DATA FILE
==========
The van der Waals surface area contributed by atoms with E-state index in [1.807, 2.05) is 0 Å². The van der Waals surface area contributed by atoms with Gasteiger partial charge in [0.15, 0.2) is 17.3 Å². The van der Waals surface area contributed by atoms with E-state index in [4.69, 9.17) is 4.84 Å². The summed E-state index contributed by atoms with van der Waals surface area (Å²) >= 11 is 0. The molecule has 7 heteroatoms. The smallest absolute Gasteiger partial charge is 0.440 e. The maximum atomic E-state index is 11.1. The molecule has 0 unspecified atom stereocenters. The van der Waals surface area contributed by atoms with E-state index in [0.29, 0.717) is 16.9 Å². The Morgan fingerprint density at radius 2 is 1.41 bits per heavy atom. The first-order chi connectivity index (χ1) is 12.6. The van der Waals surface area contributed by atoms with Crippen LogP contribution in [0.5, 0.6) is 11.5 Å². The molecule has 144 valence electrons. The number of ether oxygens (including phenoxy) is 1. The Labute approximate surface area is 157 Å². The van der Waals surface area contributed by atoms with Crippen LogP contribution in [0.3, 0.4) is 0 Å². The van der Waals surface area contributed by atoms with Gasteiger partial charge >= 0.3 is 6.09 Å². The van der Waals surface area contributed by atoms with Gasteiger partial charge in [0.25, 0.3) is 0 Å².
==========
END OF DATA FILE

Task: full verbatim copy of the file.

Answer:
The van der Waals surface area contributed by atoms with E-state index in [1.807, 2.05) is 0 Å². The van der Waals surface area contributed by atoms with Gasteiger partial charge in [0.15, 0.2) is 17.3 Å². The van der Waals surface area contributed by atoms with E-state index in [4.69, 9.17) is 4.84 Å². The summed E-state index contributed by atoms with van der Waals surface area (Å²) >= 11 is 0. The molecule has 7 heteroatoms. The smallest absolute Gasteiger partial charge is 0.440 e. The maximum atomic E-state index is 11.1. The molecule has 0 unspecified atom stereocenters. The van der Waals surface area contributed by atoms with E-state index in [0.29, 0.717) is 16.9 Å². The Morgan fingerprint density at radius 2 is 1.41 bits per heavy atom. The first-order chi connectivity index (χ1) is 12.6. The van der Waals surface area contributed by atoms with Crippen LogP contribution in [0.5, 0.6) is 11.5 Å². The molecule has 144 valence electrons. The number of ether oxygens (including phenoxy) is 1. The Labute approximate surface area is 157 Å². The van der Waals surface area contributed by atoms with Crippen LogP contribution in [0.3, 0.4) is 0 Å². The van der Waals surface area contributed by atoms with Gasteiger partial charge >= 0.3 is 6.09 Å². The van der Waals surface area contributed by atoms with Gasteiger partial charge in [0.25, 0.3) is 0 Å².